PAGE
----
Germanic Languages | The Acquisition of German as a 1st / 2nd Language
G540 | 23644 | Sprouse


MW 5:30-6:45

Prerequisites:	None. In particular, neither knowledge of German nor
any specific background in linguistics is a prerequisite for this course.

One of the central concerns of linguistics is an understanding of the
processes of language acquisition. This course introduces students to
some of the basic phenomena associated with native and nonnative
acquisition of German and to some of the recent scholarly literature
on the acquisition of German as a first and as a second language,
primarily focusing on the acquisition of clause structure. In a
nutshell, the broad issues include the following:

(1)	What stages do children and adults pass through in the acquisition
of languages in general and in the acquisition of German in particular?
(2)	In precisely what ways do early child German and nonnative German
differ from adult native German?
(3)	Which elements of the native language grammar transfer to the
initial state of second language acquisition?
(4)	Can we identify systematic differences between adult classroom
learners and adult contact learners?

Every time the course is offered (typically, once every four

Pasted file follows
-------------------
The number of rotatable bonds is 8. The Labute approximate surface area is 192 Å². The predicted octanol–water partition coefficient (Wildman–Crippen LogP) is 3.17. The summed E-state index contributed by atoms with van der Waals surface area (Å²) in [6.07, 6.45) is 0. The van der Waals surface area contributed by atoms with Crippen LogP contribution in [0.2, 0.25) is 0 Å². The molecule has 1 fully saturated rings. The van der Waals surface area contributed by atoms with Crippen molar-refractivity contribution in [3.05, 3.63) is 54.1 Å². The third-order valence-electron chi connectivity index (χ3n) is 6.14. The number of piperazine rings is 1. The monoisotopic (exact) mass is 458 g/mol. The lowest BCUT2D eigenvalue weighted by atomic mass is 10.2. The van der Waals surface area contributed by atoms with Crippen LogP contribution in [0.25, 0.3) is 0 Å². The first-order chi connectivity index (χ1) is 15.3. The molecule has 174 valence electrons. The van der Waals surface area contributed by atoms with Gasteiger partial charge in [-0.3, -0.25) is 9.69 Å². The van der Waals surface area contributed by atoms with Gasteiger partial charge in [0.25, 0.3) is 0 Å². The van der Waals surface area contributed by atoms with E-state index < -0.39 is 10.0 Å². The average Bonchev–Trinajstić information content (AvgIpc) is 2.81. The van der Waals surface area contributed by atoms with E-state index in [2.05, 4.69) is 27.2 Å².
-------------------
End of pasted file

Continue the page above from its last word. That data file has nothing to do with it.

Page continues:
semesters), a different set of topics (beyond the basic introductory
material) is explored; thus, students may take the course more than
once for credit. Plans for Spring 2005 call for examination of the
issue of ultimate attainment in the nonnative acquisition of German.
In particular we will examine which aspects of German are acquired
early vs. late by adult learners and compare these patterns with
acquisition of German by children. We compare classroom learners of
German with contact learners and explore possible effects of
instruction on acquisition. We will examine the role of knowledge of
one’s first language and of other nonnative languages as facilitating
or inhibiting adult acquisition of German. Finally, we will consider
whether ultimate attainment by adult learners can ever be
indistinguishable from native acquisition of German.

Texts:			
Hawkins, Roger (2001) Second Language Syntax: A Generative
Introduction. Malden, MA: Blackwell. ISBN: 0-631-19184-4

articles on reserve in BH 643

instructor-generated handouts